Finding gold bars or something similar is taxable under the IRS “treasure trove” rule, according to commentator Rob Wood. IRS Publication 17 includes this definition: “Found property. If you find and keep property that does not belong to you that has been lost or abandoned (treasure-trove), it is taxable to you at its fair market value in the first year it is your undisputed possession.” Mr. Wood discusses the story at length in this article in Forbes magazine.
Wood points out that the IRS does follow the news, perhaps not as part of a plan, but people who work for the IRS see the same stories as the rest of us. So sometimes the IRS will learn about taxable windfalls from reading about them. Sometimes, publicity can be a bad thing for a taxpayer.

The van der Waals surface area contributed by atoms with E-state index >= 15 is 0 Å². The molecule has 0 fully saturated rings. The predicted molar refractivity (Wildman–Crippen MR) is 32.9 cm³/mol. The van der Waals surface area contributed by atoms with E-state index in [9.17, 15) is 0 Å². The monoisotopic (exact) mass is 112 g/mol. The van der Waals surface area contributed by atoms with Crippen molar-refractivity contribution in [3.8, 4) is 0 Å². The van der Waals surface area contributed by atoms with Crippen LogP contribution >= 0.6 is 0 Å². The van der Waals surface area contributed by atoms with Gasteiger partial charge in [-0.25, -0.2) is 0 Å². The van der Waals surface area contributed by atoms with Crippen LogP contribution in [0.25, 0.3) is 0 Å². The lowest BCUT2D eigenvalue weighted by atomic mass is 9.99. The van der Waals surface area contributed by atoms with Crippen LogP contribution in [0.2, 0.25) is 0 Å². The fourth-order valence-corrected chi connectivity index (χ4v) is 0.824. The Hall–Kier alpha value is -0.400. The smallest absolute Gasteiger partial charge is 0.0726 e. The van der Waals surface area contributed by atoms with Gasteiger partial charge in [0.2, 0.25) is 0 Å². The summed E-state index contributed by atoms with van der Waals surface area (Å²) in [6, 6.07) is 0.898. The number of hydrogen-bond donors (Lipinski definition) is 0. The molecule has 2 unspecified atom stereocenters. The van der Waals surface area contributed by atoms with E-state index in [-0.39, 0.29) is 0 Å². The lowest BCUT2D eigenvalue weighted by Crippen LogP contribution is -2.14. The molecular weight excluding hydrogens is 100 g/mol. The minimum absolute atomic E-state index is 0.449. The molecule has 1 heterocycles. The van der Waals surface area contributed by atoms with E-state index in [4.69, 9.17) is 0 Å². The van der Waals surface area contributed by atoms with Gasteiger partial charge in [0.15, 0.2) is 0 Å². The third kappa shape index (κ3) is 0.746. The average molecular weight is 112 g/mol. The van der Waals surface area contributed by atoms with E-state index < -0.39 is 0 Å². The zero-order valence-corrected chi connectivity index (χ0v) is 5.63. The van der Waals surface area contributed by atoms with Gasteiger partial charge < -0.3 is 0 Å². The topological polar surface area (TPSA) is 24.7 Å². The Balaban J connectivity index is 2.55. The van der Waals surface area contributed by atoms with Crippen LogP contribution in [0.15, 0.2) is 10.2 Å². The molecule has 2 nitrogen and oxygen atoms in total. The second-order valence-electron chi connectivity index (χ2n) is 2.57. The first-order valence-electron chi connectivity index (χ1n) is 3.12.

Generally, finding something you lost is not a taxable event. However, Wood explains, if you deducted a stolen car, for example, and you later recover it, the recovered item becomes income and is taxable.
If something you lose appreciates in value before you get it back, there may be tax consequences. Someone in this situation should certainly see advice from a tax professional.
For more information on the subject, please refer to Mr. Wood’s article in Forbes. Robert Wood is a tax attorney with Wood, LLP in San Francisco, California and spoke with The Tax Law Channel, an affiliate of The Legal Broadcast Network. The Legal Broadcast Network is a featured network of the Sequence Media Group.